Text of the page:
|WikiProject Aviation / Aircraft||(Rated Start-class)|
"The airspeed indicator is especially important for monitoring V-Speeds while operating an aircraft. However, in large aircraft, V-speeds can vary considerably depending on airfield elevation, temperature and aircraft weight. For this reason the coloured ranges found on the ASIs of light aircraft are not used - instead the instrument has a number of moveable pointers known as bugs which may be preset by the pilot to indicate appropriate V-speeds for the current conditions."
Most small aircraft in the US do not have moveable pointers. Indicated stall speed does not vary with altitude and temperature, only weight, and only slightly within the acceptible (certified) range. I think this needs clarification.
Confusion VA vs VNO ?
One of the most important V Speeds that is not marked on airspeed indicators for light aircraft is VA (maneuvering speed, the speed at which full and abrupt control movement can be applied without causing structural damage.
From the V speed page : VNO is the speed at which structural damage can occur, VA being the speed at which stall can occur during sharp turns. So either this sentence is wrong or the V_speeds page isn't very clear--Yitscar 15:04, 22 October 2007 (UTC)
From a few lines up in the article:
"The red line is preceded by a yellow band which is the caution area, which runs from VNO (maximum structural cruise speed) to VNE."
You're exactly right. A plane cruising at VA will stall before it exceeds the positive-G load limit, but on most aircraft pushing forward can still exceed the (usually lower) negative-G limit. There also can be other aerodynamic forces below VA that can damage the airplane, such as the lateral forces on the vertical stab that brought down American Airlines 587. Under VNO, however, an airplane in the "clean" configuration (no flaps) can handle any aerodynamic forces, wether they come about from wind gusts or control inputs. And, unlike VA, VNO is marked on the airspeed indicator, by the top of the green arc. The idea that "you can't break the airplane below maneuvering speed" is a common, potentially dangerous misconception. 184.108.40.206 (talk) 05:35, 28 February 2008 (UTC)
Fair use rationale for Image:Airspeed tape.png
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Lift Reserve Indicator
I questions whether this section should be part of Airspeed indicator or a totally new article. A LRI is not an airspeed indicator. It also seems that the section "teaches" use of a LRI; Wikipedia is NOT a teacher. There might also be an element of commercial promotion in the section. Comments from other users welcomed.Geoffrey Wickham (talk) 04:50, 25 March 2008 (UTC)
I wrote the current iteration on the LRI. I do not sell them, nor do I intend to. I do own and fly a general aviation airplane and the photo of the LRI was taken by me of the LRI in my airplane. I researched the LRI and had it installed in my airplane because I wanted to enhance the safety of my flying for short field operations. I personally believe it has tremendous safety value for any pilot who is willing to understand what it does it and use it.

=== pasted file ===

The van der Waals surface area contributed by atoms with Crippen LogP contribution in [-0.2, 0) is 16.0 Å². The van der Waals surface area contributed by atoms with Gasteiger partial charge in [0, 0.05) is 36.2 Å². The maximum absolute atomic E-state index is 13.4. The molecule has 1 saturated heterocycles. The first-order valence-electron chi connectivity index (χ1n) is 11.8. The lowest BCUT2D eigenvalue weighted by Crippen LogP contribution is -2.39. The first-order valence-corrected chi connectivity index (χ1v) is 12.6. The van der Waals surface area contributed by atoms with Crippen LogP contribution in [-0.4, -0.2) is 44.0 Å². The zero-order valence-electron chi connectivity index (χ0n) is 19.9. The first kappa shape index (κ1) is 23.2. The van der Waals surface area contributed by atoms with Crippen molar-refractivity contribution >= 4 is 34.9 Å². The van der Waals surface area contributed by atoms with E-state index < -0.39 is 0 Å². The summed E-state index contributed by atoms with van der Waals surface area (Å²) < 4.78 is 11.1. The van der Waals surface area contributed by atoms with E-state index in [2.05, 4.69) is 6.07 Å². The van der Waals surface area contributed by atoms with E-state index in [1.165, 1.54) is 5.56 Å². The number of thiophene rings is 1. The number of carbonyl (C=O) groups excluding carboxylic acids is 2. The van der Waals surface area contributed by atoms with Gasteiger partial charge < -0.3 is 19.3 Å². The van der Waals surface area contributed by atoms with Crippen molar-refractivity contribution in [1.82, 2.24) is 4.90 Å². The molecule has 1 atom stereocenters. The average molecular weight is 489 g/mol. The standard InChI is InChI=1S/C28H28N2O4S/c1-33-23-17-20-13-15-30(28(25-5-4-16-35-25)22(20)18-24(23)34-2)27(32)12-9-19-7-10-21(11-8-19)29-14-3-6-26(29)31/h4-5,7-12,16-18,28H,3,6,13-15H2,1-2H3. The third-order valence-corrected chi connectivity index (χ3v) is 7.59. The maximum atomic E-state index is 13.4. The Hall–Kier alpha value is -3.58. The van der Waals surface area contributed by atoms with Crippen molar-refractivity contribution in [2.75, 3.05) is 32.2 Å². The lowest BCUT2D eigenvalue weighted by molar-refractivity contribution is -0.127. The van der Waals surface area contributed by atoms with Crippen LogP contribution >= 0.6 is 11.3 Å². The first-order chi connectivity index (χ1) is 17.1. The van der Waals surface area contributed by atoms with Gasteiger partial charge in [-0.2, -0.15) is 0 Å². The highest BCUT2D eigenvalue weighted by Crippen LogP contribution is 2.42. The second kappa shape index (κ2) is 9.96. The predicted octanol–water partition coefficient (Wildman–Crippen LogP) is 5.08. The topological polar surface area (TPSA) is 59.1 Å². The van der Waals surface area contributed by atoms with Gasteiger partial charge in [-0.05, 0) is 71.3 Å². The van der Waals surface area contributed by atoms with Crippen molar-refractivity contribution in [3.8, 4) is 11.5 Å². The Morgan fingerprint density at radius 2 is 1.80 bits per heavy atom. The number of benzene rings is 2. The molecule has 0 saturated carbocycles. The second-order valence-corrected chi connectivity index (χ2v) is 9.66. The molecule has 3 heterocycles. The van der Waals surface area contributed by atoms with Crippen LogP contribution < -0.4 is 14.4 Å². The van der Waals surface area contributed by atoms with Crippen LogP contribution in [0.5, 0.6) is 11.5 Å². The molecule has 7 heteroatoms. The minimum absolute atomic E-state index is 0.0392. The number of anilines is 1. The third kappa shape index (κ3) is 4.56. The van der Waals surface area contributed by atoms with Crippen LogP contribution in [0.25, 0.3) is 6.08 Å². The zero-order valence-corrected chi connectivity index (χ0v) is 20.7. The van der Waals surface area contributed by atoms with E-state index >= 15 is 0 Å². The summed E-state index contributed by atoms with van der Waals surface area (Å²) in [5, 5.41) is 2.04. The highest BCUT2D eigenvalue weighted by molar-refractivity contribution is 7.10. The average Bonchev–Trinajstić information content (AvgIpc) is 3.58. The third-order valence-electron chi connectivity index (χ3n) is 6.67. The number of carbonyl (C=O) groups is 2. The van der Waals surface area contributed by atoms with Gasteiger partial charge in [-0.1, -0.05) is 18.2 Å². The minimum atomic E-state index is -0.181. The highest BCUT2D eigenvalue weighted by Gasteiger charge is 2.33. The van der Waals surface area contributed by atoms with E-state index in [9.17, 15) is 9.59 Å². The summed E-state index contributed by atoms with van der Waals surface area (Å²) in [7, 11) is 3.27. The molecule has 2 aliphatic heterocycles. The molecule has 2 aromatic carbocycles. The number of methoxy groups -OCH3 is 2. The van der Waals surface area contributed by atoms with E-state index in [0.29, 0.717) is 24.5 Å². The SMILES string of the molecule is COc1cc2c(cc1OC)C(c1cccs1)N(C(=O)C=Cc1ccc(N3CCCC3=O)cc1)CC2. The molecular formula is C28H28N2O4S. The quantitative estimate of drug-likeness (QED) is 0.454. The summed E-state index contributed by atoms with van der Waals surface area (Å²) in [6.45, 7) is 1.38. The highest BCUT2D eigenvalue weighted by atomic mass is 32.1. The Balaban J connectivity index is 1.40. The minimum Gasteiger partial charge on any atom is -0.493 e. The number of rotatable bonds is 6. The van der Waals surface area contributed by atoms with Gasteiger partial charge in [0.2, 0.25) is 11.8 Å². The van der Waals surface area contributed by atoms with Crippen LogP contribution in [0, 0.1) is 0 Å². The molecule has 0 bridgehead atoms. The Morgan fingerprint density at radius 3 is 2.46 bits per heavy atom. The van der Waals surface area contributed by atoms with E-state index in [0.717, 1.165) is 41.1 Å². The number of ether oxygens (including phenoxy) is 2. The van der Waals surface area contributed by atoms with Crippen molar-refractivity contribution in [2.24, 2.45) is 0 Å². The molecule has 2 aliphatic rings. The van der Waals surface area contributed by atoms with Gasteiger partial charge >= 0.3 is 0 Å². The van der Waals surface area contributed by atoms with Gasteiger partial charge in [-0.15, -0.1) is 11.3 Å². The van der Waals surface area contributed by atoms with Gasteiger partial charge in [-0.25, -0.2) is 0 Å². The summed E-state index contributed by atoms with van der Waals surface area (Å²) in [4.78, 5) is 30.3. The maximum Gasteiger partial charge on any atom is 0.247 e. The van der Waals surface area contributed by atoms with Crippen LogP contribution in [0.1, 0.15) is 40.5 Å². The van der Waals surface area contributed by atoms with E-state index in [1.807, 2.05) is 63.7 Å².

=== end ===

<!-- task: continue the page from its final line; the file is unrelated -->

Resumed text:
As to Wikipedia not being a teacher: I was under the impression that uninformed people come to wikipedia to learn about things they do not know. That is the very essence of what an encyclopedia is, isn't it? To the uninformed, every article in Wikipedia is a teaching article. How can you make the broad statement that Wikipedia is NOT a teacher? Wikipedia is a teacher to the uninformed, and has no value as anything else. As to the teaching part of the LRI: The LRI is one of the only flight instruments that is not complete until the pilot makes the final adjustment based on flight tests with the airplane and the instrument. This is a critical part of the understanding of this instrument and its interaction with the pilot and the airplane. It must not be left out if true understanding is to be imparted.
As to the having then LRI as a seperate article: I did my work on the LRI in this artilce because someone else had started it and had done so poorly. I am ok with making it a seperate article, but I don't know how to do that. I do know how to edit and improve a poorly written article that already exists. Some of the things I changed were: 1. There was a photo of a machmeter, not a photo of a Lift Reserve Indicator. I added a photo taken from my plane. 2. The start of the article was poorly written, and did not really tell the reader what the LRI is or how it works. I did both. 3. The article was biased against the LRI for any and all uses. I pointed out how the LRI imparts information to the pilot, and how that information is helpful in different flight applications, and how that information differs from the information provided by the ASI.
Explain how V2 turns into V
To the author:
The speed indicator operation is based on measuring the difference between stagnation pressure and static pressure. This difference is the dynamic pressure, given by 0.5*rho*V2. In an S&L flight at sea level the dynamic pressure is thus proportional to V2. There must be some mechanical trick inside the indicator that makes its dial turn proportional to V rather than to V2.
I think this point is important enough to be explained in the article and I suggest you add a paragraph dedicated to it. (Myself, I don't know the answer.)